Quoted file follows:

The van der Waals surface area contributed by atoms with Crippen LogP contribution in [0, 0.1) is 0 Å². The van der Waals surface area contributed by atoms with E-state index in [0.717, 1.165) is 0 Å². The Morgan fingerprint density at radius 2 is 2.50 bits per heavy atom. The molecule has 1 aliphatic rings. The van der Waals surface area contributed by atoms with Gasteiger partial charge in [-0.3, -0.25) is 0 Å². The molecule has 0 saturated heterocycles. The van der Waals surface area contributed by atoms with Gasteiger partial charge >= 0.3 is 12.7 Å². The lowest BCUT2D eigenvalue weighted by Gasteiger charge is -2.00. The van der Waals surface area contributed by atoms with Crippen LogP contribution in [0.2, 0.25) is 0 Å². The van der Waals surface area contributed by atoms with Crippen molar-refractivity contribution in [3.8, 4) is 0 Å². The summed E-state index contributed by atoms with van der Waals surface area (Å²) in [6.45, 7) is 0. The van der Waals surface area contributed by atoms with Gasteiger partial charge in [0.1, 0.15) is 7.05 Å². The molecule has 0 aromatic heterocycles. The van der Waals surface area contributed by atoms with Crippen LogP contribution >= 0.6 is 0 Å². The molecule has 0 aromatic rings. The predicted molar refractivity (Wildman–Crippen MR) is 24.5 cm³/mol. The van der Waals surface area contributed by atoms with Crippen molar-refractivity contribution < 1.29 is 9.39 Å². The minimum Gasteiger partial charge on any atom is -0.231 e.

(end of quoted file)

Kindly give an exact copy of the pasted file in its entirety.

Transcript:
The van der Waals surface area contributed by atoms with Crippen LogP contribution in [0, 0.1) is 0 Å². The van der Waals surface area contributed by atoms with E-state index in [0.717, 1.165) is 0 Å². The Morgan fingerprint density at radius 2 is 2.50 bits per heavy atom. The molecule has 1 aliphatic rings. The van der Waals surface area contributed by atoms with Gasteiger partial charge in [-0.3, -0.25) is 0 Å². The molecule has 0 saturated heterocycles. The van der Waals surface area contributed by atoms with Gasteiger partial charge >= 0.3 is 12.7 Å². The lowest BCUT2D eigenvalue weighted by Gasteiger charge is -2.00. The van der Waals surface area contributed by atoms with Crippen LogP contribution in [0.2, 0.25) is 0 Å². The van der Waals surface area contributed by atoms with Crippen molar-refractivity contribution in [3.8, 4) is 0 Å². The summed E-state index contributed by atoms with van der Waals surface area (Å²) in [6.45, 7) is 0. The van der Waals surface area contributed by atoms with Gasteiger partial charge in [0.1, 0.15) is 7.05 Å². The molecule has 0 aromatic heterocycles. The van der Waals surface area contributed by atoms with Crippen LogP contribution >= 0.6 is 0 Å². The molecule has 0 aromatic rings. The predicted molar refractivity (Wildman–Crippen MR) is 24.5 cm³/mol. The van der Waals surface area contributed by atoms with Crippen molar-refractivity contribution < 1.29 is 9.39 Å². The minimum Gasteiger partial charge on any atom is -0.231 e.